U.S. government debt prices ticked higher Friday morning amid political turmoil over Brexit and uncertainty surrounding the outcome of U.S.-China trade talks.
In politics, market focus is largely attuned to Brexit developments, amid heightened fears the U.K. could soon crash out of the European Union without a divorce deal. The British pound suffered its biggest one-day loss against the euro since October 2016 on Thursday, as a flurry of resignations rocked the government of U.K. Prime Minister Theresa May.
Back home, investors continue to monitor developments in U.S.-China trade talks. On Thursday, a senior Trump administration official told Reuters that China’s written response to U.S. demands for trade reforms is unlikely to trigger a breakthrough at talks between President Donald Trump and Xi Jinping later this month.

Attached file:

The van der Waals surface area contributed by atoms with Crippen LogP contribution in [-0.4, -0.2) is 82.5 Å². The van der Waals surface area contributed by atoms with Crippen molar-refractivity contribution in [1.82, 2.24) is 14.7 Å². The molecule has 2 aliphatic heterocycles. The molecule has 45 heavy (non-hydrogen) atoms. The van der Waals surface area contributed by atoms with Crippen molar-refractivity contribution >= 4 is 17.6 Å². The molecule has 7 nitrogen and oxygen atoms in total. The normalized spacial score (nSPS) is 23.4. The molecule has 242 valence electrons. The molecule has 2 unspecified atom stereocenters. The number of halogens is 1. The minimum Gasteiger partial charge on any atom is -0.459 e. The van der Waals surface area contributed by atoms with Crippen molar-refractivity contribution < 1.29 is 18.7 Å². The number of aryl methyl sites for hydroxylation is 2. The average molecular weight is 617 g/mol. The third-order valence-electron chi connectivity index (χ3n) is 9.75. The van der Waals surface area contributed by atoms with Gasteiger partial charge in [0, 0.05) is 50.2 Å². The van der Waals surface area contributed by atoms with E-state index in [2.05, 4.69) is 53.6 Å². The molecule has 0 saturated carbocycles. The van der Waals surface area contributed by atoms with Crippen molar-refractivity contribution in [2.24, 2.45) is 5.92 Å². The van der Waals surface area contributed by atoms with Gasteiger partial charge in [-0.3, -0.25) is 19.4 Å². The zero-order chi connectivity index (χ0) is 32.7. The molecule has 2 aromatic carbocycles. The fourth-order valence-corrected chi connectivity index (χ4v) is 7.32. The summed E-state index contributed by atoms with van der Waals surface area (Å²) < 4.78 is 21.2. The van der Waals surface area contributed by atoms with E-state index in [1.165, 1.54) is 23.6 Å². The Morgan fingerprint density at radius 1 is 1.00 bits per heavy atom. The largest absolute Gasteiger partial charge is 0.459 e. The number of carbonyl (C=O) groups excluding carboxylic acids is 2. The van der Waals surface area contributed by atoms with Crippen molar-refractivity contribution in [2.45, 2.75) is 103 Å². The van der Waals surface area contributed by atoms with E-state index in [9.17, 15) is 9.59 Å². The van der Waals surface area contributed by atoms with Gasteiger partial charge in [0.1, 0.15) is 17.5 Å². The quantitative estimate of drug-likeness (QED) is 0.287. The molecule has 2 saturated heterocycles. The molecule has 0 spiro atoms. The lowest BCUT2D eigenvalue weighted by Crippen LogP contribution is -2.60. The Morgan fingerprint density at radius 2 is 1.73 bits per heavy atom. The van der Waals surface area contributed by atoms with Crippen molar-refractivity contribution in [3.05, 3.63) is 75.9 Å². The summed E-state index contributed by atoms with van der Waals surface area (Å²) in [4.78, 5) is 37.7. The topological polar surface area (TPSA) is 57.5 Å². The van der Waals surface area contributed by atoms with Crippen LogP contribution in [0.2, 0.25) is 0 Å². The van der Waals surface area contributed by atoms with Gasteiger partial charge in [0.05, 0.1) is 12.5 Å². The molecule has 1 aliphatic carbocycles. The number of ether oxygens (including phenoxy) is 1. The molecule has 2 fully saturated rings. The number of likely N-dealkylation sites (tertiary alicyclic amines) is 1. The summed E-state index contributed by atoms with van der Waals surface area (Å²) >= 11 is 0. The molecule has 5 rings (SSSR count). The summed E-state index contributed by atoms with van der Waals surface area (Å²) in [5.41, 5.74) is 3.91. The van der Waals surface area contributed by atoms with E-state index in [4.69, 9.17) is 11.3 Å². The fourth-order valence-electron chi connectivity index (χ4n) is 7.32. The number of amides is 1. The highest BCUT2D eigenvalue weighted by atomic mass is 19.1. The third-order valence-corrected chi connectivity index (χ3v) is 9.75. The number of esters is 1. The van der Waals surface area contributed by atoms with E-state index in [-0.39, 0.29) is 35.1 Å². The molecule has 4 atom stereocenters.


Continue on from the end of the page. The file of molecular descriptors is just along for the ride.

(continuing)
A number of economic data are expected on Friday. Industrial production numbers are expected to be released at 9:15 a.m. ET, followed by a Quarterly Services Report at 10 a.m. ET, a Kansas City Fed Manufacturing Index at 11 a.m. ET and a Baker-Hughes Rig Count at 1:00 p.m. ET.
At 11:30 a.m. ET, Chicago Federal Reserve Bank President Charles Evans is due to speak about current economic conditions and monetary policy at a roundtable in Chicago.
No auctions are scheduled for Friday.